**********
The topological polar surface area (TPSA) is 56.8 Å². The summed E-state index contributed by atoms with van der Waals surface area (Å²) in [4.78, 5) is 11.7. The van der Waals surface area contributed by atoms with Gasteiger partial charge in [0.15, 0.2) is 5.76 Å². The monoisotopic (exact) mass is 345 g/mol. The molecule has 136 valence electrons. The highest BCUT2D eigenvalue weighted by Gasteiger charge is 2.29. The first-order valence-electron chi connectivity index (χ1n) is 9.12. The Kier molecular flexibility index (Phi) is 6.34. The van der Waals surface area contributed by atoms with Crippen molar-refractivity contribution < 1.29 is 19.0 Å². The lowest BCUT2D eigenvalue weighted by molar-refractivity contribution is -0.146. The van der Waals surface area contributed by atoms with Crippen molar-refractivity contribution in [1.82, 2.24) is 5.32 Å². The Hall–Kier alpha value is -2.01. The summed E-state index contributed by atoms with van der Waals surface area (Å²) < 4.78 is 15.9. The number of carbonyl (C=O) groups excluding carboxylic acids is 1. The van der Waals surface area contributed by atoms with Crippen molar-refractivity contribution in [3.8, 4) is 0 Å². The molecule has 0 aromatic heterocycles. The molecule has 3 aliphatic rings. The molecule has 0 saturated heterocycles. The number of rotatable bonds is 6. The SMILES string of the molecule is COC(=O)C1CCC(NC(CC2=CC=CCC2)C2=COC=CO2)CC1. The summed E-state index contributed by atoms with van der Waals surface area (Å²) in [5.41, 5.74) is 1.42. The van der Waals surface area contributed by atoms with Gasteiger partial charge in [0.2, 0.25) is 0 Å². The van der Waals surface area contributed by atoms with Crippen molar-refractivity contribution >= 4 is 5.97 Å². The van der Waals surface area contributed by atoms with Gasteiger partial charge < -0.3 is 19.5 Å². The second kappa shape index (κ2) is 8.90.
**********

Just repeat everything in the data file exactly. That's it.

The topological polar surface area (TPSA) is 56.8 Å². The summed E-state index contributed by atoms with van der Waals surface area (Å²) in [4.78, 5) is 11.7. The van der Waals surface area contributed by atoms with Gasteiger partial charge in [0.15, 0.2) is 5.76 Å². The monoisotopic (exact) mass is 345 g/mol. The molecule has 136 valence electrons. The highest BCUT2D eigenvalue weighted by Gasteiger charge is 2.29. The first-order valence-electron chi connectivity index (χ1n) is 9.12. The Kier molecular flexibility index (Phi) is 6.34. The van der Waals surface area contributed by atoms with Crippen molar-refractivity contribution < 1.29 is 19.0 Å². The lowest BCUT2D eigenvalue weighted by molar-refractivity contribution is -0.146. The van der Waals surface area contributed by atoms with Crippen molar-refractivity contribution in [1.82, 2.24) is 5.32 Å². The Hall–Kier alpha value is -2.01. The summed E-state index contributed by atoms with van der Waals surface area (Å²) < 4.78 is 15.9. The number of carbonyl (C=O) groups excluding carboxylic acids is 1. The van der Waals surface area contributed by atoms with Crippen molar-refractivity contribution in [3.8, 4) is 0 Å². The molecule has 0 aromatic heterocycles. The molecule has 3 aliphatic rings. The molecule has 0 saturated heterocycles. The number of rotatable bonds is 6. The SMILES string of the molecule is COC(=O)C1CCC(NC(CC2=CC=CCC2)C2=COC=CO2)CC1. The summed E-state index contributed by atoms with van der Waals surface area (Å²) in [5.41, 5.74) is 1.42. The van der Waals surface area contributed by atoms with Gasteiger partial charge in [0.2, 0.25) is 0 Å². The van der Waals surface area contributed by atoms with Crippen molar-refractivity contribution >= 4 is 5.97 Å². The van der Waals surface area contributed by atoms with Gasteiger partial charge < -0.3 is 19.5 Å². The second kappa shape index (κ2) is 8.90.